Dr. Strange DVD

When Marvel released the news that they were producing direct-to-DVD animated films based on their characters, my initial reaction was: “It’s about time.”

DC characters have been a given in the Saturday morning and weekday afternoon cartoon lineups since 1992. First there was Batman: The Animated Series followed by Superman, Batman Beyond, Teen Titans, and The Batman. Now in 2007, we’ve also seen the addition of The Legion of Superheroes on KidsWB. In that same time, Marvel’s major contributions to the animated superhero universe have been limited to the X-Men animated series (1992) and the Spiderman animated series (1994). And while you can’t take away the House of Ideas’ current box-office reign (Blade, X-Men, Ghost Rider, Spiderman, Electra, Daredevil, Hulk, Punisher, Fantastic Four) versus DC’s latest cinematic releases (Batman Begins, Superman Returns, Constantine), you’d think that Marvel would’ve jumped into the animated game earlier.

Well, better late than never.

The first direct-to-DVD Marvel feature out of the gate was Ultimate Avengers followed by its sequel, Ultimate Avengers 2. The third animated film, The Invincible Ironman, was released in January of this year. Now, with Dr. Strange, that makes four Marvel DVDs. In my opinion, both Ultimate Avengers films were less than impressive and The Invincible Ironman was just a big mess. But with Dr. Strange, I think Marvel is finally onto something.

The feature starts with a rollicking intro scene where we see a group of mysterious magical warriors attempting to stop a giant iguana-like creature. No one can see the battle and the creature’s final defeat except for an innocent passer-by named Dr. Stephen Strange. Strange dismisses the incident and continues to make his way to the hospital where we are introduced to his distinguished surgical credentials and his House-like bedside manners. But when he loses the use of his hands in a car accident, Strange will do anything to doctor once again. After exhausting traditional medical options (which includes a visit to a certain Dr. Donald Blake aka Thor), the disheartened doctor is about to pull a Jimmy Stewart from a bridge when he is approached by Wong, an emissary to the powerful Ancient One. Wong tells Strange that the Ancient One can heal his hands if he is willing to travel to Tibet. So after a long journey across the globe, a Jesus-like looking Strange arrives at The Ancient One’s Tibet fortress and begins his Karate Kid/Kill Bill 2-styled training. In time, the Ancient One provides Strange with the physical and spiritual healing he needs before revealing Strange’s ultimate fate as the Sorcerer Supreme. Of course, the real drama kicks in when Mordo, the Ancient One’s star pupil, feels slighted by Strange’s presence and deserts the side of angels to help the evil and exiled Dormammu. The finale sees Dr. Strange use his medical expertise, don the powerful Eye of Agamotto, confront the treacherous Mordo, and force Dormammu back to the dimension he came from.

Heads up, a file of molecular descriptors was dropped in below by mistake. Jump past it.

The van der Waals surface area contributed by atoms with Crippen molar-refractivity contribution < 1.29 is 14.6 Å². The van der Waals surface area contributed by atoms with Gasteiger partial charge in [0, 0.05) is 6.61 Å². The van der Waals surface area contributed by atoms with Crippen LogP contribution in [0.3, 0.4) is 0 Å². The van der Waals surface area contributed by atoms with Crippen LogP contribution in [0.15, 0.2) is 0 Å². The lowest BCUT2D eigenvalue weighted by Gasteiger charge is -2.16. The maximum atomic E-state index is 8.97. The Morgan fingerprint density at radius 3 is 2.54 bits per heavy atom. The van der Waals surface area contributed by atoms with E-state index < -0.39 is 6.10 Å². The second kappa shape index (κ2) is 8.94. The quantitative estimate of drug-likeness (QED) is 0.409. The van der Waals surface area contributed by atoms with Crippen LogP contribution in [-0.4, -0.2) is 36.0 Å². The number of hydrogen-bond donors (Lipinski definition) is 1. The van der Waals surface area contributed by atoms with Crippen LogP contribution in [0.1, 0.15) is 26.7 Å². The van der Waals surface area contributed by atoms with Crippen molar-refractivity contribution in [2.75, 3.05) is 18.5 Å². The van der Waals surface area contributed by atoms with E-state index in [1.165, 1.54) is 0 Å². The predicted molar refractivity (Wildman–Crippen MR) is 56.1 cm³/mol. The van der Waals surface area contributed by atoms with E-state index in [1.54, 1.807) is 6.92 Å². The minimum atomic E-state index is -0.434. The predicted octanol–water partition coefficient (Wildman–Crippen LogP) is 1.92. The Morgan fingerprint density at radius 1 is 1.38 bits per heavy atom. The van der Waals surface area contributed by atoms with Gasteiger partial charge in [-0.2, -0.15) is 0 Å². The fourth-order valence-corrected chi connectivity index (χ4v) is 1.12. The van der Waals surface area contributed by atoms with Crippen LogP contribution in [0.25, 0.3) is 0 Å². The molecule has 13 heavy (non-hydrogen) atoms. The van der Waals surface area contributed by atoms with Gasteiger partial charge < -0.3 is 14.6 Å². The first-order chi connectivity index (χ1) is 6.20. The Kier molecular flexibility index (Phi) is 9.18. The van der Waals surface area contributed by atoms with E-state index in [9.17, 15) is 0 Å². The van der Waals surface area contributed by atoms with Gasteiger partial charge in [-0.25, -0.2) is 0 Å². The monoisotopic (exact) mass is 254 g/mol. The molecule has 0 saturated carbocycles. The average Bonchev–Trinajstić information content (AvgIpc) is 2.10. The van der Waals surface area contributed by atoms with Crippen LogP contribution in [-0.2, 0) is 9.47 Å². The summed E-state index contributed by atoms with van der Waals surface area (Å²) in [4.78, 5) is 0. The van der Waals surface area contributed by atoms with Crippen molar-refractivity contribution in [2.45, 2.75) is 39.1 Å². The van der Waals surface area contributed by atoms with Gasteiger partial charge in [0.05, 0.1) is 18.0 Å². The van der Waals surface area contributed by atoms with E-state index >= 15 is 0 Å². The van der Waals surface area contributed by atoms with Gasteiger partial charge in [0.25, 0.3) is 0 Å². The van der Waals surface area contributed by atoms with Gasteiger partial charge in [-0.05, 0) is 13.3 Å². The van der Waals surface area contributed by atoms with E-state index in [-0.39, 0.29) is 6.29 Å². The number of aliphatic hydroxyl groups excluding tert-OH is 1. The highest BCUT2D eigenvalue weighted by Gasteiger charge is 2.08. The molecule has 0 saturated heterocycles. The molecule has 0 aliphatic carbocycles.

As you watch Dr. Strange, particularly in the middle of the film after the action moves to Tibet, you get the sense that the producers were watching Batman Begins and The Last Samurai. The “foreigner with a destiny” archetype comes off strong and slightly contrived. Nonetheless, I’ll give them credit for staying focused on Strange and providing him with some actual characterization. There are moments when the emotion comes off heavy-handed, especially in the flashbacks to Strange and his deceased sister that go dramatically overboard and on the verge of laughable. But even those scenes work in demonstrating Strange’s motivations. The producers even establish Mordo as a good foil to Strange. Their relationship culimates in a great line towards the end of the film where Mordo declares that he uses the blade to destroy and Strange replies by stating he uses the blade to heal.

On the technical front, this is Marvel’s best animated direct-to-DVD film. The animation is sleek and can be described as Peter Chung (Aeon Flux, Pitch Black: Dark Fury) meets Jeff Matsuda (Jackie Chan Adventures, The Batman). CGI is used but only sparingly (cars, planes, backgrounds) and not to a distracting/detracting degree. The voice talent is spot on, except for the obvious miscasting of Dormammu. Halfway through the movie we’re warned of the sizable threat that is Dormammu. But when he finally appears (in pretty cool fashion), Dormammu’s voice is so light that his presence becomes anticlimactic. Finally, the score really stands out. Not since Batman: Mask of the Phantasm have I heard an animated movie score that rivaled the energy and scope you might experience in an epic live-action movie. The end credits also deserve a nod with the running showcase of vintage Dr. Strange comic artwork.

Overall, of the four DVDs released to date, this is probably the only Marvel animated flick I’d comfortably add to my collection. Strange purists be warned; the producers did take liberties with the Sorcerer Supreme’s origin. But if its in the name of good filmaking, I’m all for it. I like Dr. Strange as a character, the story was good, the animation was first-rate, and the overall production was solid. So whether you choose to buy it or rent it, definitely check out Dr. Strange.


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